Well-known authors such as Taylor Caldwell ("Great Lion of God") and Joyce Carol Oates ("Son of the Morning") may not know it, but such religiously oriented novels are part of a trend in fiction that began back in the late 1700s and reached a peak in the 1850s.
In those days, Calvinism's grim doctrines of predestination and everlasting punishment no longer satisfied those who felt that God was more than a stern judge. Classed more as liberals than a strictly anti-Calvinist, such authors used the sentimental approach possible in religious fiction (as opposed to dry doctrinal tracts) to capture the hearts -- if not the minds -- of their readers.
The writers' purpose was to make God seem more loving and man's lot seem more hopeful than did the religion of the period, while at the same time caricaturing the contemporary dogma. At first, many tales were dominated by God or angles. But gradually, the stories became more secular, and plot development took on far more importance than the discussion of theology. In fact, as the literature increasingly emphasized good works, the people presented in these books became almost independent of God, able to achieve a kind of salvation through their own efforts.
Naturally, the Calvinists began rebutting the liberal tales with novels of their own.
Between 1834 and 1850 a strong anti-Roman Catholic movement developed, stimulated primarily by fear that the growing numbers of immigrants would make Roman Catholicism the dominant religion in the United States. The result was exceedingly lurid fiction that spread false tales about alleged practices in convents and churches.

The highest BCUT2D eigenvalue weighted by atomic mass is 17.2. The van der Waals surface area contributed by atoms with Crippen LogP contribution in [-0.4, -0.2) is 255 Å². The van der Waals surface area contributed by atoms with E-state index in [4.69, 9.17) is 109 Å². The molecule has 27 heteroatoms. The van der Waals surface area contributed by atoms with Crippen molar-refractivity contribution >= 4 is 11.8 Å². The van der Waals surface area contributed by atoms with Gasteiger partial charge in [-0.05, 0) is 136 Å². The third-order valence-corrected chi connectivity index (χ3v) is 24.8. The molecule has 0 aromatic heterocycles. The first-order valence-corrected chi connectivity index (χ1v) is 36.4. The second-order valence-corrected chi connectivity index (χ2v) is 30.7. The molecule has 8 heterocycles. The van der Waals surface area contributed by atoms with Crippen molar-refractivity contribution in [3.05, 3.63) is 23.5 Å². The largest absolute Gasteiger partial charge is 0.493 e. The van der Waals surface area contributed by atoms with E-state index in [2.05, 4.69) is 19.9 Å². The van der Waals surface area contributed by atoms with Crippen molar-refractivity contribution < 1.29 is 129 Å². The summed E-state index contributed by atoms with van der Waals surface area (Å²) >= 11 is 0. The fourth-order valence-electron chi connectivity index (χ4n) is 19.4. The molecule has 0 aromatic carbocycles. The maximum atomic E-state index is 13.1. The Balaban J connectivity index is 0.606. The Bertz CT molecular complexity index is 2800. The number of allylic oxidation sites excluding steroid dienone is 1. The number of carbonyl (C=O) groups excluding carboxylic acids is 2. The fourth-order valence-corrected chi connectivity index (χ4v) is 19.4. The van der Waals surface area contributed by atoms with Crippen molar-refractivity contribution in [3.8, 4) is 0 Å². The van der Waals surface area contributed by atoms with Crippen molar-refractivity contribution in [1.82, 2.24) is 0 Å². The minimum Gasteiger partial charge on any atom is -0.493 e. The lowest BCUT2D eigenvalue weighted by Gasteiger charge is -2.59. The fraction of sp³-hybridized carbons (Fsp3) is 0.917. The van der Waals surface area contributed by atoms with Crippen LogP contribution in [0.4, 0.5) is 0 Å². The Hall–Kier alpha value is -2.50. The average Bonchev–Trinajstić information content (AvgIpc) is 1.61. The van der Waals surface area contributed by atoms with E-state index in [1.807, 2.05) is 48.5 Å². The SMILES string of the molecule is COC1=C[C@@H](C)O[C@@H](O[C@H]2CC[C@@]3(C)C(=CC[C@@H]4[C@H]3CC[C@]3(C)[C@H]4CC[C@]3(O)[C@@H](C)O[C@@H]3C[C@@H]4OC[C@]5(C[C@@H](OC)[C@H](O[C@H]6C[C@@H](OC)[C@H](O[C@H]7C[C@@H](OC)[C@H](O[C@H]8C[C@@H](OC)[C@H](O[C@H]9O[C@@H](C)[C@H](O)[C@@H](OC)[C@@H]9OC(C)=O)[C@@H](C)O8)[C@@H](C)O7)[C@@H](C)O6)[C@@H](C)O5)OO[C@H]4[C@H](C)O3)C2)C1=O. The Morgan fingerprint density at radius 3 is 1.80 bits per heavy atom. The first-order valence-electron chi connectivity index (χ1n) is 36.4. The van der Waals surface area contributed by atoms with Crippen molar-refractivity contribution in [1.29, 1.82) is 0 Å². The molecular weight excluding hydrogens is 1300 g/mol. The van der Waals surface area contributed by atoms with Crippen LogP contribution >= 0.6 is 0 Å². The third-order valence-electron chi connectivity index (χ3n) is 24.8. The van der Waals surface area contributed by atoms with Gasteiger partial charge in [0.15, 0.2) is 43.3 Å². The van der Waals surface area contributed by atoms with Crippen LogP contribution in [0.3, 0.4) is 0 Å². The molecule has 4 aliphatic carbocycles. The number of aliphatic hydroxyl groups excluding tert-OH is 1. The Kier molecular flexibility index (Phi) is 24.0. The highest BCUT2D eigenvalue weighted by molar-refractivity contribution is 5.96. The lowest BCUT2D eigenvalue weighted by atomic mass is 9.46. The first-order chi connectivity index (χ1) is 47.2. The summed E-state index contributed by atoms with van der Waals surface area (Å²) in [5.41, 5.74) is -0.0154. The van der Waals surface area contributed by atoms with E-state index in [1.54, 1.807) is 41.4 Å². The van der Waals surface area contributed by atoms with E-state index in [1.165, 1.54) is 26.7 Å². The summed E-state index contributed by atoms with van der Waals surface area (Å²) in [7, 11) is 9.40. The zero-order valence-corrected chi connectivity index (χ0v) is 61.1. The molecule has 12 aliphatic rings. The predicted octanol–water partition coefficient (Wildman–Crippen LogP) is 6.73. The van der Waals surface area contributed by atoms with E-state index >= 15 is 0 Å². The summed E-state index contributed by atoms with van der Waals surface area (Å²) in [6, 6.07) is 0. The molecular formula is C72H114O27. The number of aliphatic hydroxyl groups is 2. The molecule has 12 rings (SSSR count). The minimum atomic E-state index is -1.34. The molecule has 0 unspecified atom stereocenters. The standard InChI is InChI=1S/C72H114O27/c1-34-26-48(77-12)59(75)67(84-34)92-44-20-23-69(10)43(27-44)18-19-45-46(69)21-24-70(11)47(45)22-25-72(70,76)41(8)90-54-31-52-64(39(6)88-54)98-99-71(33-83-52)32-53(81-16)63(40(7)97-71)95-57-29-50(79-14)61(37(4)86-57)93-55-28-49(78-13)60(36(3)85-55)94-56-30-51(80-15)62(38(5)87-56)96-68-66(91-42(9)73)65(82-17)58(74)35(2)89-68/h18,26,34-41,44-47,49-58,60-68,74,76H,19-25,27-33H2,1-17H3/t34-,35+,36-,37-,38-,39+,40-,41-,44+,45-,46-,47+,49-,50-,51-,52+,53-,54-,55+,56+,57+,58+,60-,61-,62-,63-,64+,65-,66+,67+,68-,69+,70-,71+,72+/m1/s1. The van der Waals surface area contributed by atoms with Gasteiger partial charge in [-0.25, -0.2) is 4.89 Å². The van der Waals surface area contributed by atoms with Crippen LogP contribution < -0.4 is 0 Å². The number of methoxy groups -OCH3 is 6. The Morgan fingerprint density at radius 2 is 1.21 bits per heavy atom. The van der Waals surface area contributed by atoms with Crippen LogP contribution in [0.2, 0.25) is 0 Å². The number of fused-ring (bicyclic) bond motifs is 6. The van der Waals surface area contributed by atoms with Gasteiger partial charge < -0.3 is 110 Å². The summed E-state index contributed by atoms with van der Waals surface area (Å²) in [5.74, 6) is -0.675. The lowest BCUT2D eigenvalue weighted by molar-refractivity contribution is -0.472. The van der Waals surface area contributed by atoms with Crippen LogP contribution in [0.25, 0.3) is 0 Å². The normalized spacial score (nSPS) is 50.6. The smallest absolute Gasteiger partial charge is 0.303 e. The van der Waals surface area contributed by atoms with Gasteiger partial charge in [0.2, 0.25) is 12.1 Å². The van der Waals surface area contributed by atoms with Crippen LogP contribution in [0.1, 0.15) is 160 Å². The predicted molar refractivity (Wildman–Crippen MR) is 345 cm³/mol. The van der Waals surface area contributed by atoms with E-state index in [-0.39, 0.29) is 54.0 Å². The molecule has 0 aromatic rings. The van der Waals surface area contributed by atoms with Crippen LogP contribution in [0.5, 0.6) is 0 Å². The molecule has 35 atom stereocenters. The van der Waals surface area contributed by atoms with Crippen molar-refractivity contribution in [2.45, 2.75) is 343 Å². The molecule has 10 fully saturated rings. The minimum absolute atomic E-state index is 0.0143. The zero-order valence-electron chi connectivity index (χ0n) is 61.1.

In self-defense, Roman Catholic novelists replied in kind, conjuring up unscrupulous preachers who took advantage of women at camp meetings, and so on. Though these writers at first tried to base their arguments more on logic than on emotionalism, they, too, began to resort to the standard techniques -- such rewards for conversion as material success or romantic love, or deathbed scenes of conversion or unrepentance.
Other forms of literature used by writers of religious novels included fictionalized accounts of Jesus and other biblical figures. In the beginning, these were more like descriptive journeys through the Holy Land. But as the genre developed, authors began to make freer use of their imaginations, even attributing feats to Jesus not recorded in the Bible.
David Reynold's scholarly study of this period is of value of anyone seriously interested in religious fiction. His "Chronology of Fiction," which lists in detail the religious novels and stories written from 1746 to 1850 and gives selected works for the period following 1850, is alone well worth the price of the book.
But Reynolds's perspectives, particularly on the changing views of man and God seen in religious fiction, are also valuable, sometimes unsettling. The scholar -- and the dedicated nonscholar -- will find much to ponder here.